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Matcha Is Enjoying a Moment in the Spotlight, and This Is Why

Chances are you’ve seen a matcha latte on the menu of your favorite coffee shop, or perhaps you’ve marveled at the bright green liquid while browsing through an influencer’s social media account, but if you don’t already know what matcha is (or even if you do), the reason it's become so popular is because it's packed with nutrients.

Matcha comes from the same tea plant, the Camellia sinensis, that produces normal green tea, but the difference is how it is grown and processed. According to Healthline, tea plants used for matcha require farmers to cover their plants between 20 to 30 days before harvest, to avoid any direct sunlight, and thus increase chlorophyll production. The publication notes that this “boosts the amino acid content and gives the plant a darker green hue.” The leaves of the plant are then removed and ground into a powder known as matcha, and unlike some other teas, the whole tea leaf is used in the creation of matcha, which increases the number of antioxidants—you’re drinking the entire leaf, instead of brewing tea, drinking the water, and tossing the leaves.

Traditionally, matcha takes around an hour to grind because it is done using granite stones, and Louise Cheadle, tea company owner and co-author of The Book of Matcha, told Time: “The finest matcha comes from Japan, where it has been grown for centuries and forms part of the traditional Japanese tea ceremony.”

Matcha teas, lattes, and shots all make for an interesting Instagram post because of the rich coloring, but this drink also offers health benefits, and among these benefits are catechins, a natural antioxidant. According to Healthline, antioxidants “help stabilize harmful free radicals” which cause disease and cellular damage.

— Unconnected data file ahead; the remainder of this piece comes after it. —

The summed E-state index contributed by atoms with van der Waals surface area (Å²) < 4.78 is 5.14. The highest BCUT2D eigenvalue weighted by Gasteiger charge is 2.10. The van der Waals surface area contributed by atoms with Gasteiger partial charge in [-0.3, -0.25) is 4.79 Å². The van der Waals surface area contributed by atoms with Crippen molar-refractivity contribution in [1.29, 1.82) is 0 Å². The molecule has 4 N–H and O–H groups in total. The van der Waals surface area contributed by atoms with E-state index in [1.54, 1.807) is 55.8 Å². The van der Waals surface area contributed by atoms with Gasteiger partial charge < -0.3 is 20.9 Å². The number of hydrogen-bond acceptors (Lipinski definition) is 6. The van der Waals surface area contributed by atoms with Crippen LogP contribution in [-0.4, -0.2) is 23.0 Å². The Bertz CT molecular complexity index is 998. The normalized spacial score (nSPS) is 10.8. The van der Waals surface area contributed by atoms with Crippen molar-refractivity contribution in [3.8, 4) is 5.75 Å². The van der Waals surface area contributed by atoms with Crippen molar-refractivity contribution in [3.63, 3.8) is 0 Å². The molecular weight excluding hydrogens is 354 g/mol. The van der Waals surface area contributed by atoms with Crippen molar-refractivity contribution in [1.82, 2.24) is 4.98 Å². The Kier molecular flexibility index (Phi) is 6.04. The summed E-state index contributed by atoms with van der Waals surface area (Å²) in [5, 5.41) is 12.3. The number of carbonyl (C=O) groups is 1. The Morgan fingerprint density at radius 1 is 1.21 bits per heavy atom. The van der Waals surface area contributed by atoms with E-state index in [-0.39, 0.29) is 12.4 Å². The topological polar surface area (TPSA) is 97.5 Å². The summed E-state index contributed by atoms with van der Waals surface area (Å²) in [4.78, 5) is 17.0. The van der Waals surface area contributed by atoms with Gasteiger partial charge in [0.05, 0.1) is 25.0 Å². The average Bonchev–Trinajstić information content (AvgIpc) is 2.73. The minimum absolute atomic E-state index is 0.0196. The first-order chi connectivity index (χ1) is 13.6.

Matcha can promote cognitive function in healthy adults. Food Network notes that a 2017 study published in Food Research International highlighted the difference in performance reaction time and attention, in individuals who consumed matcha, compared to their non-matcha drinking counterparts.

And match could also be your drink of choice if you want to lose weight and increase your metabolism. Food Network reported on how research has indicated that drinking matcha can cause an “increase in your body’s rate of thermogenesis,” which allows you to burn calories.

Plus, with the caffeine concentration higher than other teas, matcha can help you beat that midday slump! And at the same time, it won’t have the negative effect that coffee can sometimes have on individuals. Nutritionist Jenna Gorham, RD, told Women’s Health, "People say that when they drink matcha, they have a smooth alertness and don't experience a 'caffeine crash,' which could have to do with the L-theanine component.”

And what about taste? Personally, I feel matcha is somewhat of an acquired taste, and it's one of those beverages that you know is healthy, but doesn' necessarily provide you with a taste explosion. But Louise Cheadle can paint a more accurate picture. “A good quality matcha is bright green and smooth. An average matcha will be yellow and grainy to touch — the tougher leaves of the tea bush,” she told Time. “A good matcha will not taste bitter at all; there will be a slightly sweet taste.”

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